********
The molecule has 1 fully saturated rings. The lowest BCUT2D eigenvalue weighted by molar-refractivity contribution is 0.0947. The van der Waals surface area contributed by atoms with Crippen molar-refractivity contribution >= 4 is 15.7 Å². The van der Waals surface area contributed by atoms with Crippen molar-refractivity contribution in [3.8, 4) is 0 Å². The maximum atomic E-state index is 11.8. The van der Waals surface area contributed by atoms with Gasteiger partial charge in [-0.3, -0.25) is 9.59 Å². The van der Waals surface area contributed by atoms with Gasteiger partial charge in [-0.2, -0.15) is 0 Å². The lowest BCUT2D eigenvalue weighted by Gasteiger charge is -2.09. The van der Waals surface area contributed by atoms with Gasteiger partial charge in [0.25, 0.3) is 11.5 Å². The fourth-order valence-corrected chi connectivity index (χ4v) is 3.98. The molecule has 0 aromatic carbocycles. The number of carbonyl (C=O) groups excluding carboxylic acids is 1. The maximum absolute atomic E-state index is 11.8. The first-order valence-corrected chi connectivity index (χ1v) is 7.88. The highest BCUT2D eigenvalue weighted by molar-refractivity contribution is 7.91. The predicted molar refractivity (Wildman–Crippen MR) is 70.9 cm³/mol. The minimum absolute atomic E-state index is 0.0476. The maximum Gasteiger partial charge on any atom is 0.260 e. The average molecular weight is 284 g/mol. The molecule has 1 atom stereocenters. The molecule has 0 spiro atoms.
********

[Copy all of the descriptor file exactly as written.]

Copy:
The molecule has 1 fully saturated rings. The lowest BCUT2D eigenvalue weighted by molar-refractivity contribution is 0.0947. The van der Waals surface area contributed by atoms with Crippen molar-refractivity contribution >= 4 is 15.7 Å². The van der Waals surface area contributed by atoms with Crippen molar-refractivity contribution in [3.8, 4) is 0 Å². The maximum atomic E-state index is 11.8. The van der Waals surface area contributed by atoms with Gasteiger partial charge in [-0.3, -0.25) is 9.59 Å². The van der Waals surface area contributed by atoms with Gasteiger partial charge in [-0.2, -0.15) is 0 Å². The lowest BCUT2D eigenvalue weighted by Gasteiger charge is -2.09. The van der Waals surface area contributed by atoms with Gasteiger partial charge in [0.25, 0.3) is 11.5 Å². The fourth-order valence-corrected chi connectivity index (χ4v) is 3.98. The molecule has 0 aromatic carbocycles. The number of carbonyl (C=O) groups excluding carboxylic acids is 1. The maximum absolute atomic E-state index is 11.8. The first-order valence-corrected chi connectivity index (χ1v) is 7.88. The highest BCUT2D eigenvalue weighted by molar-refractivity contribution is 7.91. The predicted molar refractivity (Wildman–Crippen MR) is 70.9 cm³/mol. The minimum absolute atomic E-state index is 0.0476. The maximum Gasteiger partial charge on any atom is 0.260 e. The average molecular weight is 284 g/mol. The molecule has 1 atom stereocenters. The molecule has 0 spiro atoms.